Through the looking glass: ODL & MOOCs

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The Commonwealth of Learning has been interested in Massive Open Online Courses (MOOCs) from three perspectives: i) cutting through the hype to examine the potential of MOOCs for increasing access to higher education in the developing world; ii) harnessing the technology to scale up continuing professional development and training opportunities and iii) making sense of MOOCs for the Open and Distance Learning community. Based on our philosophy of promoting ‘learning for development’, COL decided to test the waters and run a MOOC (or was it a LOOC, that is, a Large Open Online Course?) with a developing world partner institution.

COL and IIT Kanpur (IIT-K) operated a MOOC on ‘mobiles for development’, covering technology as well as agriculture, mobile learning, inclusive finance and banking. This interdisciplinary open course attracted 2282 registrants from 116 countries, 62% of whom were active participants. More than 2100 of the registrants were from developing countries and nearly 500 were from the Africa, Caribbean and Pacific (ACP) regions (interestingly, two small island nations, Mauritius and Grenada, accounted for close to a 100 participants each). There were no pre-requisites or barriers to entry. At the end of the six-week course over 400 participants completed the course and will receive certificates of completion. IIT-K Centre for Continuing Education will count this certificate towards credit.

A survey showed that more than 90% of the participants were interested in the course content and opportunities for interaction with mentors and peers and not necessarily in the certificate alone. The course team comprised faculty from IIT, which is a research university, and from Athabasca, an open university, besides staff of COL and India’s National Institute of Banking Management, a training institute for banking personnel. Although there were no prescribed standards for pedagogy, all self-instructional materials were delivered as “granules”, based on good distance learning practice. Participants found the course content, the delivery and the support services highly satisfactory and fit for purpose. Analysis of online discussions showed that participants greatly valued the quick response from the course team which covered 18 time zones. Groups of learners with limited Internet access received materials on DVDs to enable them to watch the videos offline and to participate in the online discussions in real time. DVDs were despatched to groups in Sierra Leone, Zambia and Nepal. The course materials, comprising existing OER and new content, are now available as OER.

In terms of technology, MOOC platforms offer a new opportunity to developing world institutions to integrate many useful features at scale. Scalability is key when it comes to enabling access to hundreds of thousands of users. Educational institutions have struggled with campus-based computing arrangements which were not meant to serve large numbers at any given time. The recent availability of Open Source MOOC platforms is an important development with Open edX alone having attracted over 3000 developer commitments within six months of launch. Several choices are now available. Sakai, an open source LMS, hosted in a cloud service, was used for this MOOC4D. Features and functionalities for testing and assessment (including grading) are available on these platforms and continue to improve.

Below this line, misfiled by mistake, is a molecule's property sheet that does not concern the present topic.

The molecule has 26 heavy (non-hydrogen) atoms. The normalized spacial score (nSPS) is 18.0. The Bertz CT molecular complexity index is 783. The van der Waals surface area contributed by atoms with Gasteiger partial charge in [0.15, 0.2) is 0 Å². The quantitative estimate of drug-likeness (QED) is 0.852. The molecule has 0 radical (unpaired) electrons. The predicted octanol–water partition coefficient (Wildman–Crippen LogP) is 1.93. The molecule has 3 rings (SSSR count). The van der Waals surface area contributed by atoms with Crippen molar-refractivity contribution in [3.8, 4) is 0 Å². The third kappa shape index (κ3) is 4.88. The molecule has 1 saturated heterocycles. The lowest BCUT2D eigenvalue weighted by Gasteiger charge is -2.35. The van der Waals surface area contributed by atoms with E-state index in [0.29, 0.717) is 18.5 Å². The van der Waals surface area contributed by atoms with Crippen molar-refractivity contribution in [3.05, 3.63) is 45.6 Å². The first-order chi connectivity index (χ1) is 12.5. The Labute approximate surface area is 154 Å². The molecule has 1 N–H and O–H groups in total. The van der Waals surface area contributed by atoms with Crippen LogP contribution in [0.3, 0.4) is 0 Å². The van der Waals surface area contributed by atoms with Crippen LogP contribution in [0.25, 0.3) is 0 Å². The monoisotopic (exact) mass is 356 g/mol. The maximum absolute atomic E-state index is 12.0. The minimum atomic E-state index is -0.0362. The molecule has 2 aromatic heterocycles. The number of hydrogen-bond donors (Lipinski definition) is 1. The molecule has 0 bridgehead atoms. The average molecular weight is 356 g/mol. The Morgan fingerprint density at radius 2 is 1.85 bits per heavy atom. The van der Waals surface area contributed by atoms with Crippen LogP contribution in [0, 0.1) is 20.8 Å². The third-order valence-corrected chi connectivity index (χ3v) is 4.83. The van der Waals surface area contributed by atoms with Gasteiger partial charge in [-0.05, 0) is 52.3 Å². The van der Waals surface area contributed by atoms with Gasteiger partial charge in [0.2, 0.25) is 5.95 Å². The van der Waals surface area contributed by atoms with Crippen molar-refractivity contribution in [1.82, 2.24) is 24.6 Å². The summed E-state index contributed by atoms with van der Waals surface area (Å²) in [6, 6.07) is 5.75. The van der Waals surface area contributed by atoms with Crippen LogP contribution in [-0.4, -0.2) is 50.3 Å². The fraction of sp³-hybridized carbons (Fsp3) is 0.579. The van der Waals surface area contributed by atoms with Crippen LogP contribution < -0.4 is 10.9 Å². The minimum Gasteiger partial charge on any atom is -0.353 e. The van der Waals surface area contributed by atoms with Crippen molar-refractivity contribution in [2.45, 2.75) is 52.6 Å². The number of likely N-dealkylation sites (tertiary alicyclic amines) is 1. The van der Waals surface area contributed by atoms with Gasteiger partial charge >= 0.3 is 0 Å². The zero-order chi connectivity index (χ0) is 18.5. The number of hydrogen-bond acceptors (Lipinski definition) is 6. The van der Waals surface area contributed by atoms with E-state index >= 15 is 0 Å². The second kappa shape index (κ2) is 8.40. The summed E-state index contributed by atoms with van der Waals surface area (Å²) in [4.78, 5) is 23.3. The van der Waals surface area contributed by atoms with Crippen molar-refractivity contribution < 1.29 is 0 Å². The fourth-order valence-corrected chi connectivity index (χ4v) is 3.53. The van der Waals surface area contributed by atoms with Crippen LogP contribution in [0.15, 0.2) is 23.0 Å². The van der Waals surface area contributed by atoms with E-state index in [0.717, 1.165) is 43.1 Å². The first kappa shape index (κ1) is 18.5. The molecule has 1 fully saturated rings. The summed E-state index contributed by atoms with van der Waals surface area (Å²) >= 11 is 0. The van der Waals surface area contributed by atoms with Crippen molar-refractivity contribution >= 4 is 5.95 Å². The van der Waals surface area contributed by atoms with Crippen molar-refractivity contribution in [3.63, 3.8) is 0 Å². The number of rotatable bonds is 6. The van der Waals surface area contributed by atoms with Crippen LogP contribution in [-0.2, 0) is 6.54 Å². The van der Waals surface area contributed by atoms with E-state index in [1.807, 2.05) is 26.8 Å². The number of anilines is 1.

MOOCs, in light of this, are best viewed as a new technology in education which allows large-scale multiple interactions simultaneously, among peers and mentors. A MOOC may be viewed as an online event where interaction takes precedence over instruction and learning rather than teaching, becomes the central paradigm. In fact, MOOCs are a natural progression in the evolution of open and distance learning.

In which ways can the ODL community benefit? One, the MOOC platform can help us reach large numbers of learners more effectively—especially in the mega universities where materials production and dispatch is such a massive and time-consuming operation. Two, improve the quality of provision through the use of Learning Analytics, a component of the MOOC platform, to improve teaching-learning by providing more personalised and customised learning pathways. The data generated through the Learning Analytics can serve to develop effective and flexible systems for credit transfers and the recognition of qualifications. Three, adopting MOOC technologies can help ODL institutions provide more effective and rigorous registration control and testing services through existing contact centres.

With MOOCs, ODL may gain new constituencies. In the seventies and eighties, ODL institutions were quick to harness the new technologies of radio and television to fulfil their social mission. Similarly the opportunities provided by the web became available in the nineties and were quickly adopted to serve newer constituencies. Over the years, ODL adapted quickly to emerging technologies as they became available. The ODL community has always been at the cutting edge of adopting new technologies. It must now reclaim its pioneering spirit and seize the MOOC opportunity.

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